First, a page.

I think the thing that I’ve really noticed is that many of the books that actually get published break many of the “rules” writers are constantly hammered with over and over. Bottom line, I guess, is…the right writer has to find the right editor…not an easy thing to do.



Filed under writing

2 responses to “Editors can be full of it

  1. chrish106

    Thanks for confirming what I have told many in our writers’ group – there are no ‘rules’.
    Every time we have been told NEVER, that same year, three books will hit the market that completely break the rule. (For example, editors have said ‘ you can’t have your main character die” – and how many books have been published in the past few years that are first person narration, of a dead person?). Bottom line, you just have to find someone who likews your work. Period. Thanks for defining this so eloquently.

  2. ant'ny

    When I was a writing instructor, I always told my students that, when it came to grades, they had to prove to me that they knew the rules before they could break the rules. A deliberate breaking of the rules was an indication of artistic choice; an unintentional breaking was lazy writing.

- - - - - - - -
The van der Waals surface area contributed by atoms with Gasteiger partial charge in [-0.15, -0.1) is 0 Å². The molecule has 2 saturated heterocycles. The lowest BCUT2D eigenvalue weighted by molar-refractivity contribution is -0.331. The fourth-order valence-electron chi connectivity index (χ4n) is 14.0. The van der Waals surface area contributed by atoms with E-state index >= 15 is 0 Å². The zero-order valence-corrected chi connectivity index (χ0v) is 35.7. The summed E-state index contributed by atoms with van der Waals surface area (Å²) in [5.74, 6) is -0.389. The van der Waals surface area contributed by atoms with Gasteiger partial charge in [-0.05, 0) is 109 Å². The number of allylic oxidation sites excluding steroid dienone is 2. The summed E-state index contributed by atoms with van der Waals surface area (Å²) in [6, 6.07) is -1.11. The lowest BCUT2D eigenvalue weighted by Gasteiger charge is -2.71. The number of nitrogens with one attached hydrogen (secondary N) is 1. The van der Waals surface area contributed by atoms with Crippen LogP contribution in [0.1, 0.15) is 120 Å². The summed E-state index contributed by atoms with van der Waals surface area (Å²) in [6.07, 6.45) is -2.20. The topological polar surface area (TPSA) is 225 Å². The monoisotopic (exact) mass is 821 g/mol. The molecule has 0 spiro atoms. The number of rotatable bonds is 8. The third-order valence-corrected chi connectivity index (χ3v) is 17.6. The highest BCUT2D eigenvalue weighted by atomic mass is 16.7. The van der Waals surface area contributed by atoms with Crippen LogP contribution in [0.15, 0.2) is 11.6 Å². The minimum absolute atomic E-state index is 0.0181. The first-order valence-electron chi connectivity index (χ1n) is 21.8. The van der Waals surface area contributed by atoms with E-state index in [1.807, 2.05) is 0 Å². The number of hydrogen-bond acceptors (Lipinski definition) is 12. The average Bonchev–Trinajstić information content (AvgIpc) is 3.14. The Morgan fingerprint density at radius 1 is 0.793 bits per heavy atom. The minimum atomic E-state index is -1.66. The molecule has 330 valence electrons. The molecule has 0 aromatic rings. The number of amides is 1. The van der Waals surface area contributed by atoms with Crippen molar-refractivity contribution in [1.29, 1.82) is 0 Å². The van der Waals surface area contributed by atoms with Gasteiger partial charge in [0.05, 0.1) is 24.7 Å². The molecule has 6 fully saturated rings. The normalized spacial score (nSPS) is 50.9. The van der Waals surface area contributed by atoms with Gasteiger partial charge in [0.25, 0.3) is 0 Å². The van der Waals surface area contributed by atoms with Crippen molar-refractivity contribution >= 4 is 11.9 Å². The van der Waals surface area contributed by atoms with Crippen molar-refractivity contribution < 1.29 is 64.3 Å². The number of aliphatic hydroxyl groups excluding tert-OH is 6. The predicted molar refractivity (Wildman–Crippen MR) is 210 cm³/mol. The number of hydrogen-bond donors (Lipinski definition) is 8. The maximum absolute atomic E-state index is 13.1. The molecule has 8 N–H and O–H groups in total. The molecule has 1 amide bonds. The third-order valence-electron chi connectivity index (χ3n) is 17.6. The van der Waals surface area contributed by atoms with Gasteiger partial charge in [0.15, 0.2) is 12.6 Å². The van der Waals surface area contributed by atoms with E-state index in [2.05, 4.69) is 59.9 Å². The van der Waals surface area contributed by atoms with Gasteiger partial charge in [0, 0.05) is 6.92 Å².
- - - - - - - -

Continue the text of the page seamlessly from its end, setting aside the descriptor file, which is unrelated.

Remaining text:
Editors have to be in a similar situation and, not knowing if a rule-breaker is a ‘good’ writer defying convention or someone who doesn’t know how to write ‘correctly,’ would most likely [I’m guessing, here] err on the conservative side and not take a chance with the company’s money.

    Of course, these things get thrown out the window, I’m sure, when the tale is just so good, no one notices the rule breaking.

    Typically, I cannot stand tales written in the second person. I just absolutely detest them. But I have read second-person works that have absolutely astounded me. I think more times that not, an editorial appeal for convention hides other feedback that is being masked for whatever reason.

    Fame lets you break rules, and not necessarily for the right reasons, it seems. And chris h, I’d bet, is right–knowing the right people certainly doesn’t hurt. But there are far more talented writers than there are contracts, so rarely does (non-self-) publication come down solely to ‘connections’. At the end of the day, publishing is a business and companies will publish what they think will sell.

    “Read the classics” is good advice, I’d say. Sure, stylistic preferences change over time, but character development, plot structure and even pacing aren’t skills that develop overnight. I grew up reading horror and comics from a very young age. When I started reading “the classics,” I started understanding why certain elements in horror and comics worked and why others didn’t. Could I have read contemporary [rather than “classic”] examples and learned the same lessons? I’m sure I could have, but why start with WEST SIDE STORY when ROMEO AND JULIET is available [please note that I said “start with”–WSS is worthy reading/viewing in its own right]?

    Keep ’em coming, Roland! As one who’s “walked the talk,” you bring real-world insight, free of misperceptions and sour grapes.